Release Date: Jan 28, 2016
Record label: Roc Nation
The first thing you should know about Anti is that Rihanna cares deeply about your opinion of it. Given the album’s patent lack of bangers, the way it’s been thrust out into the world as a Tidal exclusive and the 'Unapologetic' singer’s own confrontational public demeanour, it’s easy enough to think otherwise. Still, you’d be wrong. Anti is a classic example of what I’ll call the ‘popstar pivot’, like when Madonna made Erotica or Robyn Thicke dedicated an album of groaning ballads to his soon to be ex-wife.
Anti existed as an album cycle before it existed as an album -- arguably long before Rihanna knew what form her eighth album would take, either. Work on Anti began in the autumn of 2014 and proceeded in semi-public, progress being measured in Instagram posts and tweets, along with intermittent singles, each released to white-hot anticipation but none metamorphosing into massive hits. When Anti finally appeared in January 2016 -- three years after Unapologetic and months later than expected -- it bore none of these 2015 singles, a move that suggests a tacit acknowledgment that neither the curiously muted Kanye West and Paul McCartney collaboration "FourFiveSeconds" nor the unrestrained roar of "Bitch Better Have My Money" functioned as appropriate anchors for the album.
For much of 2015, repeated delays and a lack of solid information started to make Rihanna's Anti feel like pop's mythical creature. Now that we know it's real, we can hear the singer's eighth LP for what it is: a sprawling masterpiece of psychedelic soul that's far more straightforward than its tangled rollout. The three full years since 2012's Unapologetic – the longest break between releases in Rihanna's career – turned out to be exactly what she needed to make a rich full-length statement.
While the sentiments of Rihanna's eighth studio album are multiple, and sometimes contradictory, the overarching theme is one of agency: the unilateral power to choose, to define, to determine. This downtempo, deterministic slant is the most intriguing aspect of ANTI — her first LP since 2012 — as it stiff-arms conformity, dabbles in nihilism and fuels itself by way of mood-shifting empowerment.It's an R&B record — unmistakably so across these 13 tracks —imperfectly perfect in many aspects but held together by Rihanna's charisma, eff-you attitude and sensuality. She's rawer than Beyoncé, hands down, but more refined than her younger contemporaries.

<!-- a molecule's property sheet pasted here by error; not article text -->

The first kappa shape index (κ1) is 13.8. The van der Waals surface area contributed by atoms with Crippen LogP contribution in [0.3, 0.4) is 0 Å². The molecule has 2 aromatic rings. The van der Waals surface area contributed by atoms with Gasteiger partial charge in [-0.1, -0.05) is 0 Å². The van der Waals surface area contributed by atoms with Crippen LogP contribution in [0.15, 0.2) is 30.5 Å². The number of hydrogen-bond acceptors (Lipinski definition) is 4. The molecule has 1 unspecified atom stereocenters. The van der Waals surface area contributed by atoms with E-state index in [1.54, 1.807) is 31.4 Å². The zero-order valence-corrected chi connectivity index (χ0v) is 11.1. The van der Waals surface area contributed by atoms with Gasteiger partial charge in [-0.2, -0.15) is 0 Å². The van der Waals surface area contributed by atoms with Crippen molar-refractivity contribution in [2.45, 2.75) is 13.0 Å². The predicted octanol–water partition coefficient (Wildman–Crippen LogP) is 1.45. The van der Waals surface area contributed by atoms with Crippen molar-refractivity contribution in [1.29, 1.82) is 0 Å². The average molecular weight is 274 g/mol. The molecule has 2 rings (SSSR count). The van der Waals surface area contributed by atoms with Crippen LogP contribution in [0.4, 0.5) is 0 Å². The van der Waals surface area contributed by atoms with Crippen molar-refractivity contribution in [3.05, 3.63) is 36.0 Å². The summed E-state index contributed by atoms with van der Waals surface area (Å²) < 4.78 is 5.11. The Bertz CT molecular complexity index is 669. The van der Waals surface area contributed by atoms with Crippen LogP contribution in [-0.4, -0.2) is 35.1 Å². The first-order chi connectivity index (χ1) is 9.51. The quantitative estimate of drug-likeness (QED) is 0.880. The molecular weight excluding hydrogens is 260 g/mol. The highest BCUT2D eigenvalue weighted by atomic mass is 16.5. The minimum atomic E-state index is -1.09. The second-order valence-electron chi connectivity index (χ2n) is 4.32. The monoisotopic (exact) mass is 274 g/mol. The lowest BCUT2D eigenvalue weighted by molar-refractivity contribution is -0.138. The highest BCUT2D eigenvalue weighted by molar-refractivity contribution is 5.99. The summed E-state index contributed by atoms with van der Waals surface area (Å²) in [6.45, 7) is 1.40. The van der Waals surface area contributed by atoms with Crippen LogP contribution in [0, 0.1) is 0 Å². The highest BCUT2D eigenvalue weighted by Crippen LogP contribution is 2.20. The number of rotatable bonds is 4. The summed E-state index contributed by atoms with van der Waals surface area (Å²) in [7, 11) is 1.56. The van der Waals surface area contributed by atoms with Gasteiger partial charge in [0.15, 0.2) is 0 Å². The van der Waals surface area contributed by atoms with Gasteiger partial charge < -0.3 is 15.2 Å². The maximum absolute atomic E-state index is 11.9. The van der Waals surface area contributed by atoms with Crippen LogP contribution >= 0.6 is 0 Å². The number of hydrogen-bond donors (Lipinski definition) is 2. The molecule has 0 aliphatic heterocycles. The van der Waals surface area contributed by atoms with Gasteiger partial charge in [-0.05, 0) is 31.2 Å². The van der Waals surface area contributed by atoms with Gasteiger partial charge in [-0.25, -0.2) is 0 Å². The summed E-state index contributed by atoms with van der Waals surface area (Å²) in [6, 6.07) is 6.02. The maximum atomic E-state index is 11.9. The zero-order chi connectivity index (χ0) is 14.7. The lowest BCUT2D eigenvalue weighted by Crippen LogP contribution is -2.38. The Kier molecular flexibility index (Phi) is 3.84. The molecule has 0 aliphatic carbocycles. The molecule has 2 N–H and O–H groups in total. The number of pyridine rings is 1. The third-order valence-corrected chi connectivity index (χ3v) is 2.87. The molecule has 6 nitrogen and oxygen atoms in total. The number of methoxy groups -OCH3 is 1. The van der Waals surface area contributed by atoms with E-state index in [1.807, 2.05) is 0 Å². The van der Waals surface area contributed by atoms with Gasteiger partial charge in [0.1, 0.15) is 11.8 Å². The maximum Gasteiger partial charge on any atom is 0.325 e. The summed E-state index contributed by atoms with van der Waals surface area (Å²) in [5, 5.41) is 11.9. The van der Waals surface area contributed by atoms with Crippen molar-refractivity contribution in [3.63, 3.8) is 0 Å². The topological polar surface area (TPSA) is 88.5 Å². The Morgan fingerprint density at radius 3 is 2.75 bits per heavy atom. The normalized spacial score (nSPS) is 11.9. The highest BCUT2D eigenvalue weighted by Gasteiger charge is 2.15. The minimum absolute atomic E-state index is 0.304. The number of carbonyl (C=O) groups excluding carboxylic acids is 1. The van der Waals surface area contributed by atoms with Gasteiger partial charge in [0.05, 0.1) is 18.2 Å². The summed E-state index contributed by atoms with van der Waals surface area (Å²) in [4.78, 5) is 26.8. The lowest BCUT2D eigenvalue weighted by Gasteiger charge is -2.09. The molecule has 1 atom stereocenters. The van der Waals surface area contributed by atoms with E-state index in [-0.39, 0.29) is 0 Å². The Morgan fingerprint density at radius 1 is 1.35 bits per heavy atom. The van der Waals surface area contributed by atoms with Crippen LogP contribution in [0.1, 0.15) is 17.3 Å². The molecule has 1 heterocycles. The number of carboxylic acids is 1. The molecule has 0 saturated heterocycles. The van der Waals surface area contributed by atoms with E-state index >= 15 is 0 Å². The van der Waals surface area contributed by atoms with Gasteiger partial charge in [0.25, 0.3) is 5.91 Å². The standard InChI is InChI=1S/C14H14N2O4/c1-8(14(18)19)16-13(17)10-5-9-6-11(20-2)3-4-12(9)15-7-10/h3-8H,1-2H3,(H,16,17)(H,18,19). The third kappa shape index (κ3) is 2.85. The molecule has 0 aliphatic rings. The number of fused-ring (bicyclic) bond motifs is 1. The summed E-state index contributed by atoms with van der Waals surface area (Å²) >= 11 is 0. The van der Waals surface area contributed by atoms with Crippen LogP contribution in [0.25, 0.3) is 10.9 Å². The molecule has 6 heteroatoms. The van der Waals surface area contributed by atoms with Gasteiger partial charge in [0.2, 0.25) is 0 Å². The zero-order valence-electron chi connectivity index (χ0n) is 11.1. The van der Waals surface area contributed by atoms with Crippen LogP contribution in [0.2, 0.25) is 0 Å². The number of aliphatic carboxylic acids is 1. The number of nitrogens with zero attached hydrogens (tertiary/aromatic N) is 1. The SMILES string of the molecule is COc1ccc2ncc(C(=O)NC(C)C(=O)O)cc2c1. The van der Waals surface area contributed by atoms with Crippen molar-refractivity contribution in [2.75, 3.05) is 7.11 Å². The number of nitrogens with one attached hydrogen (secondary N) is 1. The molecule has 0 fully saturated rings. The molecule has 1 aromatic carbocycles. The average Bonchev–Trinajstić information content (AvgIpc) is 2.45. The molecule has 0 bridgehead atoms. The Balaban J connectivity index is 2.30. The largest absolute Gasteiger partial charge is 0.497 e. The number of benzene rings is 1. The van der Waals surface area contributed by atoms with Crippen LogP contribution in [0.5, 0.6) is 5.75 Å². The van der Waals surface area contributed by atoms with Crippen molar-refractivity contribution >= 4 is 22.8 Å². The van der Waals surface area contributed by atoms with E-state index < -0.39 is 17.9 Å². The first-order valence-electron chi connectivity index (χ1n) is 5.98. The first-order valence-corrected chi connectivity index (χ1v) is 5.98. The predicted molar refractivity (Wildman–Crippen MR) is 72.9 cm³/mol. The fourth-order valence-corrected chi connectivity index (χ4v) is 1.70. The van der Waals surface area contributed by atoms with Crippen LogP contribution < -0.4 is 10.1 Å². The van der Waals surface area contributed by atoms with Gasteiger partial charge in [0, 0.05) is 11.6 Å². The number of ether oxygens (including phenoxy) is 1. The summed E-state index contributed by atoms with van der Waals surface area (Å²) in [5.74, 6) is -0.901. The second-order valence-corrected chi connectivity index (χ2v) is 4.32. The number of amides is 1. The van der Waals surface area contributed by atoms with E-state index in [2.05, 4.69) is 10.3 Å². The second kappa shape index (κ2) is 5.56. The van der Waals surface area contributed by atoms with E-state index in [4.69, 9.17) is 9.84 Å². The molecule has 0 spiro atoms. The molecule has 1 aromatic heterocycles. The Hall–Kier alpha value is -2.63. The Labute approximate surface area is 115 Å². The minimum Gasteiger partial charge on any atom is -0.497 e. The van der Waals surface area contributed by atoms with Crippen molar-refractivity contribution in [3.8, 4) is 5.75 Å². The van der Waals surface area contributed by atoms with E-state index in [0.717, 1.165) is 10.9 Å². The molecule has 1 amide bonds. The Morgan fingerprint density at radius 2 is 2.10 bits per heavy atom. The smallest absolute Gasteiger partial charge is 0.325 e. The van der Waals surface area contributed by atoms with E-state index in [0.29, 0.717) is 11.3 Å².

Even though it was released just hours before Anti leaked online, Rihanna's first single, Work, was a solid harbinger for the entire album. Not because of how it sounds: the 90s-evoking, dancehall-infused track, produced by Toronto's Boi-1da and featuring Drake, with its charmingly repetitive hook – at once throwaway and effective – is unique from the rest of the record. But, rather, in the way that it doesn't sound remotely like a first single.
When Deities tell us to “Kiss it Better,” we go wild and believe that we can — because we can; because we breath in, breath out; because we sweat for a nickel and a dime; because we turn the kiss into an empire. When the Deity is washed in the labor-sweat cyst-ing underneath the lids of America’s wild-eyes, it fails, falls; the Deity’s experimentation with the savagery of our cracked-asphalt condition is a gilded worm poisoning bottles of neon Mezcal. When a steamy, Barbadian voice carries with it its own weather — its own climate — it tragically pours acid rain onto a mutating earth.
Part of Rihanna’s appeal is aspirational: survey the photographic evidence, and she seems to spend a pretty good chunk of her time wearing jewelry on yachts, smoking terrifically robust marijuana cigarettes, and making goofball faces at jokers trying to stealth-snap pics of her as she parties deep into the night. Yet somehow, those hijinks don’t lessen her seriousness; they merely amplify it. Rihanna’s sureness regarding her presence in the world—in the work that she’s made, in the ways in which she has earned the right to palm a cocktail and chill on a beach—is bold and motivating, like Actual Confidence always is.